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Before you invest in a knife, the most important thing to research is what knife feels good to you.

You might prefer a knife that is a bit heavier and feels solid in your hand. You might prefer something lighter. Make sure you hold a few different brands and styles before choosing one.


How to hold a knife

You don’t want to just grip the knife around the handle as this will not give you as much stability. Instead you want your thumb and index finger holding the top blade — opposite each other — and then you wrap your other fingers around the handle. If you cook a lot you’ll end up with a callus at the base of your index finger — a sign you’ve found the proper position.

You grip mainly with the thumb and index fingers. Relax your hand around the handle.

Now let’s look at what your other hand is doing, the guide hand.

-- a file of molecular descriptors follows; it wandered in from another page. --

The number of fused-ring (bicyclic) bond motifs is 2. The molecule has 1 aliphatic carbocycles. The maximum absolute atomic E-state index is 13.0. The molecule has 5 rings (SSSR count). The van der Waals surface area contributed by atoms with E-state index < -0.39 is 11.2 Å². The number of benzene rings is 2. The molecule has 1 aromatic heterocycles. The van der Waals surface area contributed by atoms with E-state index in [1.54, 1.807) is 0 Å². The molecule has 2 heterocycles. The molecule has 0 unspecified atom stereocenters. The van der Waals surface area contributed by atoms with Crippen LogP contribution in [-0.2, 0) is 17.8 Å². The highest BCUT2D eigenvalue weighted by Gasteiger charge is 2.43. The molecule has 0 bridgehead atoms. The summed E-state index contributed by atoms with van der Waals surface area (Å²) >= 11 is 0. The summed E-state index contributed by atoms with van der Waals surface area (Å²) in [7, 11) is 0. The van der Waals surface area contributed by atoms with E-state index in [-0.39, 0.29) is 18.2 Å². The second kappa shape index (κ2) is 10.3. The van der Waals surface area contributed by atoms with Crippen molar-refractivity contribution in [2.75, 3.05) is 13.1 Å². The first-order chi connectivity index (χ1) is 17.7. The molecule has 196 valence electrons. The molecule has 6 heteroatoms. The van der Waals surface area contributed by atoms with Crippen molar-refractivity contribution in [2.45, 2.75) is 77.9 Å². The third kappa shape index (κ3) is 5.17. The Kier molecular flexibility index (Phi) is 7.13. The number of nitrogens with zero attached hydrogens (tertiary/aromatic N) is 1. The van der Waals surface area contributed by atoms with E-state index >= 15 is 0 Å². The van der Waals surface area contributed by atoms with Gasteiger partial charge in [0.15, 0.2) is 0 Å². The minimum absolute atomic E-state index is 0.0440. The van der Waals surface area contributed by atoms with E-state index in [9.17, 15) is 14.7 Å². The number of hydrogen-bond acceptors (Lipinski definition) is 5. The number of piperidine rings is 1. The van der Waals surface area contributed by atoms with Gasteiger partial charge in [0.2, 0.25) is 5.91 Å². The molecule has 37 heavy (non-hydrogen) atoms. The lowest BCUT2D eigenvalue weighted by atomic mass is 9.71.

Guide hand

Your free hand will always be in a “claw” shape. Your fingernails will be on the object you’re cutting and your knuckles are against the knife. Essentially you “shield” your fingers with your knuckles and the knuckles act as a “guide” as they move back

Keep your thumb tucked behind — it’s easy to let it slip out front.

With your knuckles constantly against the knife you should be able to look away from the cutting board while cutting and still be safe.


And last, remember your knife is curved to allow you to glide the knife on the cutting board. You don’t need to lift it when chopping (except for larger objects like a whole potato). This will make you faster and more efficient.

These techniques may feel awkward at first but go slowly and with some practice you’ll get faster and more accurate in your knife skills.

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About the Author

Sue Riedl worked for 12 years in the Toronto film industry where her culinary passion was ignited while consuming countless unhealthy snacks off the craft service table. More


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